Whither the Donald Trump Licensing Program?

BROOKLYN, NY; April 13, 2018 — A basic Google search of “Trump suits” brings up the results pictured above — including a suit for sale at Walmart, which is a working click through, presumably selling off what was left of the line Macy’s stopped selling after then-candidate Trump’s remarks about Mexican immigrants being criminals and rapists. The Google results also include a (theoretically, or at least it says so) paid Macy’s ad for those suits right up top that takes you to an “oops” non-working page.

Clicking through to trump.com/merchandise/signature-collection/ takes you to a page where the only working link is for eyewear at eyeglasses.com, which is not one of the active licensees in a Washington Post article detailing the status of the Donald Trump licensing program. The Post finds two of 19 companies Trump said were paying royalties in 2015 still doing so.

While the article sometimes compares apples to oranges (estimated retail sales vs. royalties), let’s extrapolate: In 2009, the Post notes, Trump claimed licensees sold $215 million of Trump-branded goods, which (my estimate) would have yielded him roughly $9 million in royalties. By 2015, per the Post, royalties were down to $2.4 million, while Trump’s 2017 financial disclosure reports royalties of $370,000.

These days the Trump Organization sells Trump-branded caps, gifts, and other items that it sources, inventories, and markets (as opposed to using licensees). Full Washington Post report here.

Put Your Toys Away?

So much of the coverage of Toys ‘R’ Us’s demise is mis-directed. CNN Money gets it right. Debt killed the toy star — not Amazon. As for the dire forecasts elsewhere that fewer toys will be sold? Others will pick up the pieces. Indeed, does this spell O-P-P-O-R-T-U-N-I-T-Y for someone?

Walking The Aisles: NY Toy Fair 2018

BROOKLYN, NY: February 23, 2018—An idiosyncratic distillation of New York Toy Fair this week.

Is Rubik’s the Toy World’s Betty Boop? Max Fleischer’s Betty Boop first appeared as a cartoon character in 1930. She has since been successfully licensed for thousands of products. Even young people who don’t recognize the name know the image. And as you travel, you’ll find Betty in store windows around the globe as a come-on, even when the stores barely carry any Betty merchandise.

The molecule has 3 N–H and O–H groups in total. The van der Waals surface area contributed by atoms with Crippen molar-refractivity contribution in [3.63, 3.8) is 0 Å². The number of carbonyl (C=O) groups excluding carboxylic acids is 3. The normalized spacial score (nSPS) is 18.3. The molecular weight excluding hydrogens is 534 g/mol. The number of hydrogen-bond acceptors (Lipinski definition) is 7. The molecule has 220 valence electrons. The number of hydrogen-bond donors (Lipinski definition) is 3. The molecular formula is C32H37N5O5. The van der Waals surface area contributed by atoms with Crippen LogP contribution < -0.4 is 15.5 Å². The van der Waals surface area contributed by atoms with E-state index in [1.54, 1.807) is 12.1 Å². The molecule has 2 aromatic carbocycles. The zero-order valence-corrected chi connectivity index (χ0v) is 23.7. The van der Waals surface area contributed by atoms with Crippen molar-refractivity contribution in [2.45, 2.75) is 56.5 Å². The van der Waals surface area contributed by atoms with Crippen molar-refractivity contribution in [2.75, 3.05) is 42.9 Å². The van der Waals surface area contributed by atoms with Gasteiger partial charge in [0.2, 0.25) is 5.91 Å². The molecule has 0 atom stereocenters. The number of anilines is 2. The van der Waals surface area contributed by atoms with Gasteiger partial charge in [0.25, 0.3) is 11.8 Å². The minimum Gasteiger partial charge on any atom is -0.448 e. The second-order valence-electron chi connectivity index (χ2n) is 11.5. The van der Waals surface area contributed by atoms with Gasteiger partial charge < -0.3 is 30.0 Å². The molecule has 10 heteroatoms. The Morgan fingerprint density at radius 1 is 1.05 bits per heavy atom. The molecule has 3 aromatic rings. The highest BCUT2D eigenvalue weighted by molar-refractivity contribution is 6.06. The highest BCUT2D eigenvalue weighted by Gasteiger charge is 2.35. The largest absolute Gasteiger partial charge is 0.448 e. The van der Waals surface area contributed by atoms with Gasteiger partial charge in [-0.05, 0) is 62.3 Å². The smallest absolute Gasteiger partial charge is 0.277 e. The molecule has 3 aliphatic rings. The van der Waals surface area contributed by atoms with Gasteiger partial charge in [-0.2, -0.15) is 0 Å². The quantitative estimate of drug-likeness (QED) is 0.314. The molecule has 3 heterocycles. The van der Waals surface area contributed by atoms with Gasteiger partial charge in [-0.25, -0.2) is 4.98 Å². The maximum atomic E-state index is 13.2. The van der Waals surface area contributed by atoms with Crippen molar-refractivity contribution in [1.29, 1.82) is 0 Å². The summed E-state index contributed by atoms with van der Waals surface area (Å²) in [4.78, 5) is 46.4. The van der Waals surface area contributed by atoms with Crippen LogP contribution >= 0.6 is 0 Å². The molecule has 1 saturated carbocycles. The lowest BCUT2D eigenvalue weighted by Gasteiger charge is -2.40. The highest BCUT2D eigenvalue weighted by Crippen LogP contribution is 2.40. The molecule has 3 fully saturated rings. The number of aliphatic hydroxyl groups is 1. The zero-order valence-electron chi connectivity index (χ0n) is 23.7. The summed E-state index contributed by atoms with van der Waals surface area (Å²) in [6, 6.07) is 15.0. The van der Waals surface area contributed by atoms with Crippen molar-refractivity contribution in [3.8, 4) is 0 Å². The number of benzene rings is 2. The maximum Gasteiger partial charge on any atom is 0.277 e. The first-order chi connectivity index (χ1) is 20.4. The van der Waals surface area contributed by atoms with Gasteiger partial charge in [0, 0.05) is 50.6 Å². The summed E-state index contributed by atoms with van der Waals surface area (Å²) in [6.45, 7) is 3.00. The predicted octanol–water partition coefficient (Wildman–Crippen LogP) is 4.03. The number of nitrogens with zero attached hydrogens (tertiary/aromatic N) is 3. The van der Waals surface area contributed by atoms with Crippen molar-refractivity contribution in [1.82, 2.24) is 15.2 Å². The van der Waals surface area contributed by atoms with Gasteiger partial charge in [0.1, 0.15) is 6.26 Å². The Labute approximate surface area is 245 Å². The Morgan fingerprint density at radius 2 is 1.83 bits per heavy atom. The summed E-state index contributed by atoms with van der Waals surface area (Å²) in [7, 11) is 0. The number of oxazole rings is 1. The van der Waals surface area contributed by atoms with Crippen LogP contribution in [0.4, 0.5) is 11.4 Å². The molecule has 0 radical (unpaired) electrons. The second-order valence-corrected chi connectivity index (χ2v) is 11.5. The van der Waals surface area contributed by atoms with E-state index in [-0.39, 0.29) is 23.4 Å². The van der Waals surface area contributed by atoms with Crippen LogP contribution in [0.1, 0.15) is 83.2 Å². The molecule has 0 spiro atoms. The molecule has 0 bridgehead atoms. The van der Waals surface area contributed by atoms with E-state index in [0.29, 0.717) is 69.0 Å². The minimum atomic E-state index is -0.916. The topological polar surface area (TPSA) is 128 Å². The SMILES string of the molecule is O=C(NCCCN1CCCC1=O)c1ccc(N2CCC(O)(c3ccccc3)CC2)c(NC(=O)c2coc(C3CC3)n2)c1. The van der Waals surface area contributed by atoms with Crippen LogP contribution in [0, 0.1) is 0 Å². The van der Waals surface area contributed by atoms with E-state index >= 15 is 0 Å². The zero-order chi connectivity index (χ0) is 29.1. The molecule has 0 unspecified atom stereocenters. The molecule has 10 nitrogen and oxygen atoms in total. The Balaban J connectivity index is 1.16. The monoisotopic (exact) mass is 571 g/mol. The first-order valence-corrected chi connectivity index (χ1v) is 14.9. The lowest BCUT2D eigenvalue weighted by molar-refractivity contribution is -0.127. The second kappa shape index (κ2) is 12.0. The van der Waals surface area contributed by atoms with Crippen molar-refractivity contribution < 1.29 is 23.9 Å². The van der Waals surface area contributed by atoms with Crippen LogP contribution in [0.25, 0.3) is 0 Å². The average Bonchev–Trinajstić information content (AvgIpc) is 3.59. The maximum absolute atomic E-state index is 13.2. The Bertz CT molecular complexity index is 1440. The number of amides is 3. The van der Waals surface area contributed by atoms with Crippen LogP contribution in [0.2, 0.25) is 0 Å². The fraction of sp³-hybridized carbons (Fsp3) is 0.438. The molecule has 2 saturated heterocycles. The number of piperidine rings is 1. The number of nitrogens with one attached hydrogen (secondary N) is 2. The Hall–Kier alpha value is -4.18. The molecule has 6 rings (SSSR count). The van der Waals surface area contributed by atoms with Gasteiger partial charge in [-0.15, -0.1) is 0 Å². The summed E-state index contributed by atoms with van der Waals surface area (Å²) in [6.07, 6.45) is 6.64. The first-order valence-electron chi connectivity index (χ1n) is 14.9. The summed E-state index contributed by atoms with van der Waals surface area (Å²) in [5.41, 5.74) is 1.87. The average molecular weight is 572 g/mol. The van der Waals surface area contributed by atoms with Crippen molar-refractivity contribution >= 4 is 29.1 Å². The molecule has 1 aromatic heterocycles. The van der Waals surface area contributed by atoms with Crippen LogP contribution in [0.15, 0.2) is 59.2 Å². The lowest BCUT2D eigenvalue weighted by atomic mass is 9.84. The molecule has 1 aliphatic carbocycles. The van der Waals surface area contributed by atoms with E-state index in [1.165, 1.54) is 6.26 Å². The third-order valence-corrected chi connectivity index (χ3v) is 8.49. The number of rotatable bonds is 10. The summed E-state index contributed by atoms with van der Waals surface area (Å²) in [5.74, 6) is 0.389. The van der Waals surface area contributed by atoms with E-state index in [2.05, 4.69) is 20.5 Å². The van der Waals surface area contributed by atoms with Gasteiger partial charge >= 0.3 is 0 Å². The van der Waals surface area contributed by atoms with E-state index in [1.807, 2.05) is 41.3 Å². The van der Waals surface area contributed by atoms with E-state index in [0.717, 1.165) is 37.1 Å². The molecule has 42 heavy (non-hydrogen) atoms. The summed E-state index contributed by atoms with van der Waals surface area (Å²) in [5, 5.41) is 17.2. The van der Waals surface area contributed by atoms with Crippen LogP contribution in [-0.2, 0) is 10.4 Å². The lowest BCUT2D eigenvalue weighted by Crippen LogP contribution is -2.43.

I was reminded of Betty at Toy Fair seeing the number of booths with a Rubik’s Cube at the sign-in desk. It only really sunk in my second day, so I can’t tell you if they were all licensees, or distributors, or putting it out there to amuse visitors while they wait for their appointments, or legitimate knock-offs (patents have expired, though trademarks are still in effect for the word Rubik and Rubik’s).

Bricks, Briks, and Pix. If you start your annual tour of Toy Fair as I do downstairs at the Javits Center in Manhattan, where the newer, smaller, scrappier companies tend to be, and head north from the southernmost aisle, one of the first booths you would have seen this year is Rubik’s Briks, from Strictly Briks, which are compatible with other brick sets such as LEGO’s.

Speaking of compatibility with the Danish company’s toy blocks, that’s been a theme for years now, with plenty of toy companies riding LEGO’s coattails into construction set glory. The above video of a replica of Coney Island’s Cyclone roller coaster illustrates a personal favorite among the relative newcomers to what I term construction brick interoperability — whatever the brand, they’ve all got to work together. As for the Cyclone, I live in Brooklyn, NY after all, just a few miles from the real thing. The set is manufactured by CDX (CoasterDynamix) and has been out since mid-2017.

Non-tech Toys With Tech-ish Names. Another variant on interoperability with LEGO is Pix Brix, which offers “pixel art” by way of mini-bricks (also compatible). That plays into yet another theme: companies with traditional (read that non-electronic/non-digital) toys trying to imbue those toys with a hint of interactivity by borrowing tech-ish descriptors — for example, “pixel” art, or their tag line, “What will you pixelate?” Similarly, Charles Zadeh’s booth featured art kits urging kids to “Explore your inner selfie” while puzzle-maker 4D Cityscape Time Puzzle, which makes upscale 3D puzzle (not sure what the 4th dimension is here), incorporating 4D into its name. That company has about eight Game of Thrones titles, just signed Harry Potter and has 6-8 Potter puzzles forthcoming. Nothing tech about these.